From the Greeks down to Aquinas, every moral philosopher of note had assumed that the pursuit of happiness is the primary moral question. With William of Ockham, the profound linkages among freedom, virtue, and the pursuit of happiness are sundered: morality is mere obligation, freedom is mere willfulness. When Western thought took a decisively subjectivist turn in the seventeenth century, and when that subjectivism eventually gave birth to a principled skepticism about the human capacity to know anything with confidence, the result, which is much with us today, was the emergence of an intellectual culture of radical moral relativism lacking any thick notion of the common good. By positing a profound tension between freedom and reason (or, in his construction, will and reason), Ockham created a situation in which there are only two options: determinisms of a biological, racial, or ideological sort, or the radical relativism that, married to irrationalism, eventually yields nihilism. In either case, freedom self-destructs.[14].....

In addition to illuminating a crucial episode in the history of ideas, this tale of two monks also sheds light on grave public issues today. And in doing so, it reminds us that a “clash of civilizations” is being played out within our own society, as well as between ourselves and hostile forces bent on our Tyranny thrives in a world in which means always trump ends. The freedom of indifference cannot sustain a truly free society.

The national debate over cloning and embryonic stem cell research over the past year ought to have given us pause, and precisely on this point. With rare exceptions, the first great public debate of the biotech era was conducted in almost exclusively utilitarian terms (when it was not reduced to appeals to compassion that did not constitute anything resembling a serious argument). What can be done to put this urgent and unavoidable debate onto more secure moral-philosophical ground? I suggest that doing so will require a rigorous reckoning with the degree to which the freedom of indifference has become the operative notion of freedom in much of our high culture, in the media, among many political leaders, in considerable parts of the mainline Protestant religious community, in the sciences, and in the biotech industry. Challenging the freedom of indifference with freedom for excellence is essential if we are to deploy our new genetic knowledge in ways that lead to human flourishing rather than to the soul-less dystopia of the brave new world.....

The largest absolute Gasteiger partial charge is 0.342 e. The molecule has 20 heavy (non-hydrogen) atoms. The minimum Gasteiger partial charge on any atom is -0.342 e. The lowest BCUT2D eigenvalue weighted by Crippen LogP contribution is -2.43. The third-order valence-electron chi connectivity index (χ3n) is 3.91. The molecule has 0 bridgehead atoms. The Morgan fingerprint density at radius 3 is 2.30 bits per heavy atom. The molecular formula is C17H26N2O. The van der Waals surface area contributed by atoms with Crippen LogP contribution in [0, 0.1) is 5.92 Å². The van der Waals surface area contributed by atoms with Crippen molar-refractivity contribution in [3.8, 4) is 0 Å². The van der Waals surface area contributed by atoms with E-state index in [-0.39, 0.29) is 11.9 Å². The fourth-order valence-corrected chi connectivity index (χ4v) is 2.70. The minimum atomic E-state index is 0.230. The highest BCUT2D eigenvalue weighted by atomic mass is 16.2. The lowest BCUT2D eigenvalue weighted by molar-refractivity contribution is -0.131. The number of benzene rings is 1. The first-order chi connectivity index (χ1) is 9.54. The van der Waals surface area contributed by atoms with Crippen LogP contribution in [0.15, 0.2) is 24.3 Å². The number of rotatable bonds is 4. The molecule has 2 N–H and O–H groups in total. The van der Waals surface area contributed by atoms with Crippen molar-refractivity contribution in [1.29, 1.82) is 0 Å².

For in the immediate aftermath of the attacks on New York and Washington, there was a remarkable resurgence of simple, indeed robust, moral clarity in a country that had long been told, by everyone from Alan Wolfe to Jerry Falwell, that it was awash in moral relativism. That moral clarity and the resolve that accompanies it seem to have retained their vigor among the vast majority of our people. Among certain parts of the intellectual class, however, they lasted, by my count, approximately ninety-six hours.

This seems to be the statute of limitations in the commentariat on radical moral relativism and its “real world” political offspring—appeasement strategies, moral equivalence theories, “root cause” analyses of terrorism, nonsense about “violence begetting violence” (as if a justly conducted war were the same thing as turning a 767 into a weapon of mass destruction), self-loathing anti-Americanism of the most vulgar sort. Thus far, these intellectual and moral aberrations have been reasonably well confined to the farther fringes of the chattering classes in the United States. But they are well advanced among intellectuals and commentators in western Europe, where I spent five weeks in October and early November. And this fact has everything to do, I suggest, with four things we have pondered this evening: the deterioration of the idea of freedom into willfulness, the detachment of freedom from moral truth, an obsession with “choice,” and the consequent inability to draw the most elementary moral conclusions about the imperative to resist evil—or to recognize evil as such, rather than to deny its reality by an appeal to psychiatric or quasi-Marxist political categories.